Urban Prep’s leaders stress that the organization did what was necessary to survive, even as the landscape around them became increasingly challenging.
They say the organization’s finances started to deteriorate in 2015 during the budget stalemate under then-Gov. Bruce Rauner. Without state money coming in, the school district twice cut budgets for all schools midway through the school years. Lacewell said Urban Prep officials maintained programs at first, expecting a quick resolution. But that didn’t happen.
At the same time, other forces were shrinking the organization’s bank account. Their plummeting student population hurt because CPS funds its schools on a per pupil basis. The organization also once brought in more than $100,000 in student fees. That also dried up with fewer students.
On top of that, private fundraising the school had been counting on did not materialize as charter schools and Urban Prep lost some of their earlier shine.
In 2019, Urban Prep’s revenue from CPS funding, private fundraising and student fees, was $5 million less than it was just five years earlier, according to tax documents.
“We are not blind to the fact that we are the only charter school that is operated and managed entirely by African American men in the city or the state. There are no endowments or rich benefactors who can come in,” Lacewell said.
Andrew Broy, president of the Illinois Network of Charter Schools, argues that the Board of Education treats charter schools differently than traditional schools.
“Whenever the board seems to talk about underperforming district schools, the framing of the discussion is about how they can push in more support, provide more resources, and make sure those schools have what they need,” Broy said. “When they bring up an underperforming charter public school, their discussions are more about, ‘how do we hold those schools accountable?’ There’s no commensurate support, no idea of providing more support and service to help those schools get better.”
Broy said he doesn’t think the current board recognizes that charter schools have helped drive the overall improvement of the school district. Under Mayor Lori Lightfoot, no new charter schools have opened.
The students and the mission
Deontae Moore enrolled in Urban Prep looking for a good high school that would set him up for a successful future. He had been rejected by his first choice, a selective enrollment school, and his mother did want him to go to the neighborhood high school where less than half of the Black male students earned a diploma.
As a 14-year-old freshman, Moore remembers how hard it was to adjust to the new rules and rituals at Urban Prep. The students wear blue blazers, red ties and khaki pants. They recite the Urban Prep creed every morning.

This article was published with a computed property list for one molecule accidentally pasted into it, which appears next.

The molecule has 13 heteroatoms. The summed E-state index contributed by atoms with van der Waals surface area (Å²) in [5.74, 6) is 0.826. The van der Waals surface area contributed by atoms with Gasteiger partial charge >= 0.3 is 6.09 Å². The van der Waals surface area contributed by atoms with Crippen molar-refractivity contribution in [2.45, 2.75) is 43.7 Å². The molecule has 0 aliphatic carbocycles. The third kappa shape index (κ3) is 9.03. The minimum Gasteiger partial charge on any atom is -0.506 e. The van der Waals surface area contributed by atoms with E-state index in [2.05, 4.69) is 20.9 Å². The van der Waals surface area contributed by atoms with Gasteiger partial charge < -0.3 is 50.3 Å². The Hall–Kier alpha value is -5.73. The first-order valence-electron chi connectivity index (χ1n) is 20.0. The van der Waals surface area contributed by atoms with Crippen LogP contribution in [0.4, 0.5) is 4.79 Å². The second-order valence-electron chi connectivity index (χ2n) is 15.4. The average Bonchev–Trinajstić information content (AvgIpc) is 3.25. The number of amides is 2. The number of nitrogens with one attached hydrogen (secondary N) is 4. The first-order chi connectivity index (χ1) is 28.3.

“We believe,” the students declare, followed by a series of chants: “We are college bound. We will never succumb to mediocrity, uncertainty or fear. We are our brother’s keeper.”
These messages set in over time, Moore said, countering all the negative messages that can come at young Black men.
“It allows you to really start to change your mindset and how you live your life,” Moore said. “There is a lot on the line for ourselves as Black men. We can go on the path of distraught — dead at 25 or have a hard time finding a job or don’t finish school at all. So they always enforced the creed because they didn’t want us to live by certain stereotypes of Black men.”
The public also took notice of Urban Prep students, these professionally dressed teenagers, riding trains and buses to school with their heads held high.
Moore’s class, the first class to graduate from Urban Prep, was the first with all seniors admitted to a four-year university. Moore went to Northwestern University.
“It was a really big deal because it was finally like validation that all my mom’s hard work and re-enforcement to have me stay in school and out of trouble paid off,” Moore said. “Urban Prep was a big part of not only how I got into Northwestern, but just my life in general. It really changed the scope of my life in a big way.”
For 13 years, Urban Prep says every graduate has been accepted to a college. But it has also been criticized for not discussing the students who transfer out, including some who say they are pushed out, and the fact that far fewer graduates actually enroll or complete college than are admitted.
Still, King stands behind his vision for creating a school that drills pride and confidence into its students. This spring, at the school’s annual college signing day ceremony, he told the students gathered at Daley Plaza how powerful it is to show the world a picture of young Black men who are college bound.
Just a few days earlier, a 16-year-old Black teen was fatally shot a few blocks away when scores of teenagers gathered in Millennium Park. TV news stations flashed images of the teens, with some standing atop cars and others twerking in the street, though many of the kids were there just to hang out.
King told the graduates that day they were replacing these negative images.
And then one-by-one, the young men came to the microphone to announce their college choice. Some shared their achievement quietly, while others shouted for all to hear.